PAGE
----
FESI Seminar Day at ESR Technology (September 2014)


The second FESI seminar on rolling bearing fatigue was held in September 2014 following on from the first one in November 2011. Presentations were made to a capacity audience that consisted of delegates from academia, wind turbine, aerospace and bearing manufacturing industries (amongst others). The focus of this year’s seminar was to debate the relevance of current methods to quantify the cleanliness of bearing steels towards describing the fatigue performance of rolling bearings.

An alternative risk-based approach using the Generalised Pareto Distribution was described by Leicester University based upon work performed in the early 2000s. Essentially, it may not be the largest inclusion present in the steel that initiates bearing failure, but the more numerous inclusions whose size is smaller and who are more likely to be present in the stressed zone of the Hertzian contact.

The inadequacy of current methods such as ASTM E45 and ISO 2283 was highlighted by SKF who prefer to use push-pull fatigue testing to search out the largest damaging inclusions in a bearing steel batch.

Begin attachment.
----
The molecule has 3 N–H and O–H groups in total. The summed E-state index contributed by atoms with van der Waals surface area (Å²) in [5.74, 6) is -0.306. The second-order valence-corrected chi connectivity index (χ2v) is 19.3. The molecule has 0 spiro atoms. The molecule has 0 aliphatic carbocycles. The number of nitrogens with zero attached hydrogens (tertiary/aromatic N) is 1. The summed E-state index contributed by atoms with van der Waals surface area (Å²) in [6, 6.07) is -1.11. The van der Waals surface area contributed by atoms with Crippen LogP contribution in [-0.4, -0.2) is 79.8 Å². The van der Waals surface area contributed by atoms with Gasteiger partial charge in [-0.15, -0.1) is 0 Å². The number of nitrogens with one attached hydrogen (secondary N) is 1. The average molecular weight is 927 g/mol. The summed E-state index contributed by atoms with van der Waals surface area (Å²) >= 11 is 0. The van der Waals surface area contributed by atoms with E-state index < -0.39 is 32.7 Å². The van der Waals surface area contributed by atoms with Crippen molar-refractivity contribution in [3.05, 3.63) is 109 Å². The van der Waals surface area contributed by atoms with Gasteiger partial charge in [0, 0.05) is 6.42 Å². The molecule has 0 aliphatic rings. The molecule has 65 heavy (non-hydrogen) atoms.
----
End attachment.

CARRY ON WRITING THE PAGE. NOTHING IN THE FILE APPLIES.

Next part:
Due to the increasing interest in the fatigue performance of induction and case hardened steels, ESR Technology made a presentation on their metallurgy and the nature of problems and faults that arise in these surface hardened steels. A presentation was made by Leicester University on a potential method to assess the fatigue behaviour of a large ball bearing using GPD and a fracture mechanics limit stress equation developed by ESR Technology. The method allows the effects of different steel cleanliness and maximum inclusion sizes to be assessed, as well as the likely improvement by introducing residual compressive stress by means of surface hardening.

The method to develop the limit stress equation using a fracture mechanics approach was described by ESR Technology, based upon Professor Murakami’s work. Newcastle University described the large bearing test rig that has been constructed to evaluate the fatigue performance of bearings used in wind turbine gearboxes. They have a planned programme of work for the rig over the next few years.

To close the seminar and initiate discussion, Vestas presented an end user’s perspective on the issues arising in large rolling element bearings used in wind turbine applications. A lively discussion ensued that produced a list of topics for consideration at the next seminar. In the meantime, some of the topics may be covered in a seminar entitled “Fatigue Crack Initiation in Rolling Bearing Steels” planned for Spring 2015.

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